What I am saying is that there are some ways in which climate change sainthood is not achieved. Can climate change saints save the Earth at all? Not directly — but perhaps indirectly. In the movies, of course, the natural world and the world-society exist as a backdrop for heroes whose actions save the Earth in one way or another — and this is the pattern one can see from James Bond through Star Trek. In real life, however, the natural world and the world-society are not ordered by a movie director arranging a quick, cheap solution for the world’s eco-protagonists so that the whole drama can be conveniently filmed — and, no, God is not the world-society’s movie director. So what do we do?
My mission in this diary is to tell you this: your task as a climate change saint is to change society. You need to change our world-society because the current world-society is incapable of dealing with climate change. In fact, even if you thought you were doing your good works to actually do something about the climate change situation itself, you were wrong about that, because, all by themselves, your good works won’t do anything to stop accelerating greenhouse gas emissions. You can stop patting yourselves on the back now, and adopt that attitude of humility for which Catholic saints are noted.
Even stopping the Keystone XL pipeline, the pet project of 350.org, is mainly intended to prove that we can make our politicians respond to climate change, rather than to actually stop the mining of tar sands, because TransCanada has long made it clear that the tar sands will somehow reach a market.
The same goes for the other “solutions.” Alternative energy is something we do for ourselves — it won’t bring the extincted species back, nor will it force the methane clathrates back into the ground. Alternative energies do not have to replace fossil fuel energies — they can supplement fossil energies unless said energies are kept in the ground. Geoengineering may very well wreck the ecosystems just to keep it cool enough for us. Divestment? As long as oil is profitable (and if the technologists really had an effectively profitable solution to oil addiction you’d see those stocks plummet — are they plummeting yet?) its industry will have investors. Stopping Keystone XL is still a fine goal — as is empowering the public to act in numerous other ways — but this is only so because collective problems demand collective solutions.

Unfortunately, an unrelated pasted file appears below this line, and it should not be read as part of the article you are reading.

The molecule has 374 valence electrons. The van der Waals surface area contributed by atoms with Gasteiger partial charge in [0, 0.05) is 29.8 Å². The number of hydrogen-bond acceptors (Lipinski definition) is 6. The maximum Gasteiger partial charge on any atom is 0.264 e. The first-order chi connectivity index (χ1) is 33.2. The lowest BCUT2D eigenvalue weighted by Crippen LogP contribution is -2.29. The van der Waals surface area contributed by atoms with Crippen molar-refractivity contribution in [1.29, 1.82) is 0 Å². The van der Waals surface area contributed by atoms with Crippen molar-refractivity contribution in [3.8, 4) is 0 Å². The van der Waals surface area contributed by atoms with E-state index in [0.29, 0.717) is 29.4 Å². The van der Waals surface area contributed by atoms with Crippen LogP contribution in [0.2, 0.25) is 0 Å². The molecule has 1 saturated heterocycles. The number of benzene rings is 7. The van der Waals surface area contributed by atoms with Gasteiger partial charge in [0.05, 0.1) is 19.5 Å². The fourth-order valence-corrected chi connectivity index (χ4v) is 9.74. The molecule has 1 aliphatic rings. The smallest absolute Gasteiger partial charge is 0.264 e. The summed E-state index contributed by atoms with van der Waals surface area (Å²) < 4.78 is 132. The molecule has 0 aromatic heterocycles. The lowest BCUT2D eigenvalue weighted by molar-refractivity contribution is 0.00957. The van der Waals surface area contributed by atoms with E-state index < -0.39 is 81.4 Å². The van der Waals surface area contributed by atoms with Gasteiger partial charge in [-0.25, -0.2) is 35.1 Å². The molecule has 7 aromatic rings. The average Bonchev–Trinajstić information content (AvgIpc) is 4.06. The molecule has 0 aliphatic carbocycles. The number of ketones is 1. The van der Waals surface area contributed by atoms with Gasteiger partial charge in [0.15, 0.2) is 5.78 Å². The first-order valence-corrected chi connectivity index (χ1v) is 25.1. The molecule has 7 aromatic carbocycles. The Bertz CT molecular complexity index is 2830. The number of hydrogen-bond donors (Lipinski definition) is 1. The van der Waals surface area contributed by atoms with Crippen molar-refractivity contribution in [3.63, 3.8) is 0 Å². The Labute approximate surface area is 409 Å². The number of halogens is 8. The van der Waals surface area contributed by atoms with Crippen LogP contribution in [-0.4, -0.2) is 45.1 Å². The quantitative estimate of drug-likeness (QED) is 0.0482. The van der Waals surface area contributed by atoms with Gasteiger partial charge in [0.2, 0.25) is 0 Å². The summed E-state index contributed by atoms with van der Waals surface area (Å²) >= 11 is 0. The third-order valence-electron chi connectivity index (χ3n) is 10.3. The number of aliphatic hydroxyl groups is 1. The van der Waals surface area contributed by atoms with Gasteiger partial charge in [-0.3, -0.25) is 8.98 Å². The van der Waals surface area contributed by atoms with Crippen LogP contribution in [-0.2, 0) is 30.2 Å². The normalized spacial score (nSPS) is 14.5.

Taking the collective nature of the problem seriously, your first task as a climate change saint is to help others around you cope with the realities of a system which requires participation in unfair “markets” for their labor. Since four out of five of THEM experience poverty at some point during their lives, you would do well to deal with the fact that they can’t deal with climate change because they are too busy “making a living.” This, then, is what my diaries about “socialism” were about — the idea of socialism is one in which the human race is imagined in a revolutionary way to be free from economic compulsion to the extent necessary to deal with climate change. In this regard, you work to nurture human versatility, as the innate quality of the human species most likely to get everyone out of the mess we’re in.
The best the climate change saints can do is to provoke social change, such that the world-society will arrive at a coherent response to climate change. The word “revolution” is important, but only seriously in David Graeber’s definition, in which a revolution ushers in a significant change in political common sense over a short period of time. There are, of course, the arts and technologies, but advances in these will only achieve coherence as part of a global strategy of ecological stewardship, to end the Sixth Extinction and bring about a period of natural equilibrium. Activities such as community gardening, solidarity, divestment, and communism (with a small “c”) are revolutionary chores, things everyone should do as a matter of habit.
My point about climate change saints, then, is this: climate change saints aren’t worth anything if they’re only doing it to adorn their resumes. Collective problems require collective solutions. Awaken the collective — there will be a role for everyone.
Photo by Ted Eytan licensed under Creative Commons